This is the fifth in a series of blog posts exploring Social Business.
- Hands up who has bought a house without getting a survey first?
- OK, who has bought a washing machine without checking the specification?
- Finally, who has made a sales call without knowing anything about the prospect?
My point here is that you need information and understanding before you can make an informed decision about the direction of something. The more you know, the better prepared you can be.
The same applies to marketing.
The “Spray & Pray” approach no longer works. Today, it’s all about relevance. We’ve seen this with direct mail, e-mail marketing and telemarketing. Each of these channels originally started as a percentage game: hit as many people as you can in the hope of getting a small number of responses. Over the years, however, this approach exhausted the audience, and now successful campaigns within these channels are those that are targeted and relevant.
Social media is no different: yes, it’s new, exciting and largely untapped; and yes, 46% of people access their social network every day; but in reality it’s a just different channel – the customers are the same.
So the same logic applies.
So what can you learn from social-data insight? Well, you’d be surprised.
To help explain this, I should first give a Reader’s Digest version of the history of database marketing.
Once upon a time, customer databases were insular, collecting information that was either part of the transaction process or in response to a request, e.g. What is your date of birth? They allowed marketers to understand the customers’ relationship with their products and engage with them accordingly.
We then moved on; compiled data from multiple sources such as organisations, government bodies and so on. These can be used for demographic profiling to help you understand more about your customers and prospects through relationships elsewhere.
Typically, traditional demographics are based on location, on the assumption that you and your postcode neighbour are the same type of people.
We now have social networks. These weren’t initially designed to be a marketer’s friend, but due to the massive take-up around the globe (one in nine people alive are on a social network), they are proving to be a rich source of new information on customers and prospects.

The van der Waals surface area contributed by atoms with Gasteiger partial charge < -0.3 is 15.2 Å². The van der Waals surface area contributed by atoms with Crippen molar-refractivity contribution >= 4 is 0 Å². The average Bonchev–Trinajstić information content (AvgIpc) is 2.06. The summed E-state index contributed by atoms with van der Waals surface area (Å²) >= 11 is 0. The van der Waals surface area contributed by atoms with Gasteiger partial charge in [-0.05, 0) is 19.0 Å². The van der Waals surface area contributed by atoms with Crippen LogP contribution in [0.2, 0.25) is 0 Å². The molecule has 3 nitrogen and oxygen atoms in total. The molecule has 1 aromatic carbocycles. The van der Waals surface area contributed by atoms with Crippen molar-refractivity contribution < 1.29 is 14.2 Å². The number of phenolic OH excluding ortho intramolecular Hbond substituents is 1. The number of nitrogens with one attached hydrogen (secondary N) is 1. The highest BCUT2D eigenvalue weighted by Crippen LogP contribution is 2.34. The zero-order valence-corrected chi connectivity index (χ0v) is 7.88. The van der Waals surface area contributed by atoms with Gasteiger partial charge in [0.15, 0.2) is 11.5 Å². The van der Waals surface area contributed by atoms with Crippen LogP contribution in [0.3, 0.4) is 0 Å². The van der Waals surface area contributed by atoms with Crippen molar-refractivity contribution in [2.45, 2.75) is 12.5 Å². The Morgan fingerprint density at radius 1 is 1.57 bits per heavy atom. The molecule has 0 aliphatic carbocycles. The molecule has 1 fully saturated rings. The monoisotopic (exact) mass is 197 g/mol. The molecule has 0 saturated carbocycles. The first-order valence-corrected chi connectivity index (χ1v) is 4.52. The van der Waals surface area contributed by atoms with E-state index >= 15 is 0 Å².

The thing is, this information has been given, not requested.
Meaning that it has no particular bias.
The same can’t be said for the information gathered for those competitions that require you to answer questions with a view to winning a shiny new widget. Who is going to be honest and say the product is rubbish if they think it will mess up their chance of winning?
The trick now is to listen to what your customers aren’t telling you.
This data is new, powerful and constantly updating.
For example, want to know how far someone tends to travel to events?
What other interests do they have outside your relationship with them?
Which brands would be good affiliates?
Have they changed jobs, moved house?
Are they sport fanatics? Football? Which team?
Are they party animals?
The answers to the questions above aren’t the sort of things we would necessarily know. However, through the inherently dynamic style of social media, we have this information instantly. Social DNA can be derived, so to speak.
BUT (and it’s a big but) this data is not freely available. It needs to be earned. Through relevance and trust. The user must authorise the sharing of their social data with you.
So you need to consider why a user would authorise this. This is the marketing challenge, and to be blogged about at a later date. Once a strategy has been devised for the incentivisation, the use of Facebook’s Connect functionality (for example) opens up this new world of information.
Each one of the three generations of marketing data is useful in its own right, but blending them can prove extremely powerful, by making the unknowns known, and enhancing the marketer’s knowledge of the customers.
Now, hands up who wants to know more about their customers and their social DNA?
Contact me: firstname.lastname@example.org
So, now you have powerful insight on your customer, but what about understanding the brand connection? In next week’s blog, we’ll discuss the brand relationship.